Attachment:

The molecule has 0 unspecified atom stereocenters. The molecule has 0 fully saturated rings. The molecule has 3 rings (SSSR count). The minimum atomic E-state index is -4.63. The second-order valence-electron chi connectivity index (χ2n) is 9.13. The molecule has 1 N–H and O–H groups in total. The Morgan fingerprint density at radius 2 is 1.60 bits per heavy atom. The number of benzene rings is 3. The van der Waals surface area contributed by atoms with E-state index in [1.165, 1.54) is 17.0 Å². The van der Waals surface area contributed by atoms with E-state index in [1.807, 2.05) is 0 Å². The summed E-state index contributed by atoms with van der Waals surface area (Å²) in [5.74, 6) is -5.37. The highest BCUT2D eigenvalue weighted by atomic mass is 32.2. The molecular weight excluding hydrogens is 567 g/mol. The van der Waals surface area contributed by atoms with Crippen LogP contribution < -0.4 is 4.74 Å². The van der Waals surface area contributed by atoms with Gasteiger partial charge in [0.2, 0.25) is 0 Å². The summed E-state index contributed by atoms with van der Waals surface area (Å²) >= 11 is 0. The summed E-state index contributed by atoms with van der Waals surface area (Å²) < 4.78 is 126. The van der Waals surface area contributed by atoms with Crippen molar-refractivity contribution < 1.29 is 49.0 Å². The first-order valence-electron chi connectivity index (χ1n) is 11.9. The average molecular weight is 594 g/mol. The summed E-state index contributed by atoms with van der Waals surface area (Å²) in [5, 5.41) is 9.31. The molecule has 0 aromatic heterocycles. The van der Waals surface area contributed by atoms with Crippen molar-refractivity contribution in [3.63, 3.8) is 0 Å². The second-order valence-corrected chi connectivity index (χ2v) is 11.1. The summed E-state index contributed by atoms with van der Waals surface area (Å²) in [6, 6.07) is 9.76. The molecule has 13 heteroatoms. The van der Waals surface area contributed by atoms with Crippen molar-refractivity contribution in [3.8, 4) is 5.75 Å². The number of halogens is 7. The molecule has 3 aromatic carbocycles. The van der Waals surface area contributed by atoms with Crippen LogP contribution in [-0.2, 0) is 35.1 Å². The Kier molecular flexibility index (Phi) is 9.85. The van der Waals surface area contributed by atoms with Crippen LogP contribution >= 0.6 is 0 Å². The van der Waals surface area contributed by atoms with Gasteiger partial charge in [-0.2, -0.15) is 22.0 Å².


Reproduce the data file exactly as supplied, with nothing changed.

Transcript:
The molecule has 0 unspecified atom stereocenters. The molecule has 0 fully saturated rings. The molecule has 3 rings (SSSR count). The minimum atomic E-state index is -4.63. The second-order valence-electron chi connectivity index (χ2n) is 9.13. The molecule has 1 N–H and O–H groups in total. The Morgan fingerprint density at radius 2 is 1.60 bits per heavy atom. The number of benzene rings is 3. The van der Waals surface area contributed by atoms with E-state index in [1.165, 1.54) is 17.0 Å². The van der Waals surface area contributed by atoms with E-state index in [1.807, 2.05) is 0 Å². The summed E-state index contributed by atoms with van der Waals surface area (Å²) in [5.74, 6) is -5.37. The highest BCUT2D eigenvalue weighted by atomic mass is 32.2. The molecular weight excluding hydrogens is 567 g/mol. The van der Waals surface area contributed by atoms with Crippen LogP contribution < -0.4 is 4.74 Å². The van der Waals surface area contributed by atoms with Gasteiger partial charge in [0.2, 0.25) is 0 Å². The summed E-state index contributed by atoms with van der Waals surface area (Å²) >= 11 is 0. The summed E-state index contributed by atoms with van der Waals surface area (Å²) < 4.78 is 126. The van der Waals surface area contributed by atoms with Crippen molar-refractivity contribution < 1.29 is 49.0 Å². The first-order valence-electron chi connectivity index (χ1n) is 11.9. The average molecular weight is 594 g/mol. The summed E-state index contributed by atoms with van der Waals surface area (Å²) in [5, 5.41) is 9.31. The molecule has 0 aromatic heterocycles. The van der Waals surface area contributed by atoms with Crippen molar-refractivity contribution in [3.63, 3.8) is 0 Å². The second-order valence-corrected chi connectivity index (χ2v) is 11.1. The summed E-state index contributed by atoms with van der Waals surface area (Å²) in [6, 6.07) is 9.76. The molecule has 13 heteroatoms. The van der Waals surface area contributed by atoms with Crippen molar-refractivity contribution in [3.8, 4) is 5.75 Å². The number of halogens is 7. The molecule has 3 aromatic carbocycles. The van der Waals surface area contributed by atoms with Crippen LogP contribution in [-0.2, 0) is 35.1 Å². The Kier molecular flexibility index (Phi) is 9.85. The van der Waals surface area contributed by atoms with Crippen LogP contribution >= 0.6 is 0 Å². The van der Waals surface area contributed by atoms with Gasteiger partial charge in [-0.2, -0.15) is 22.0 Å².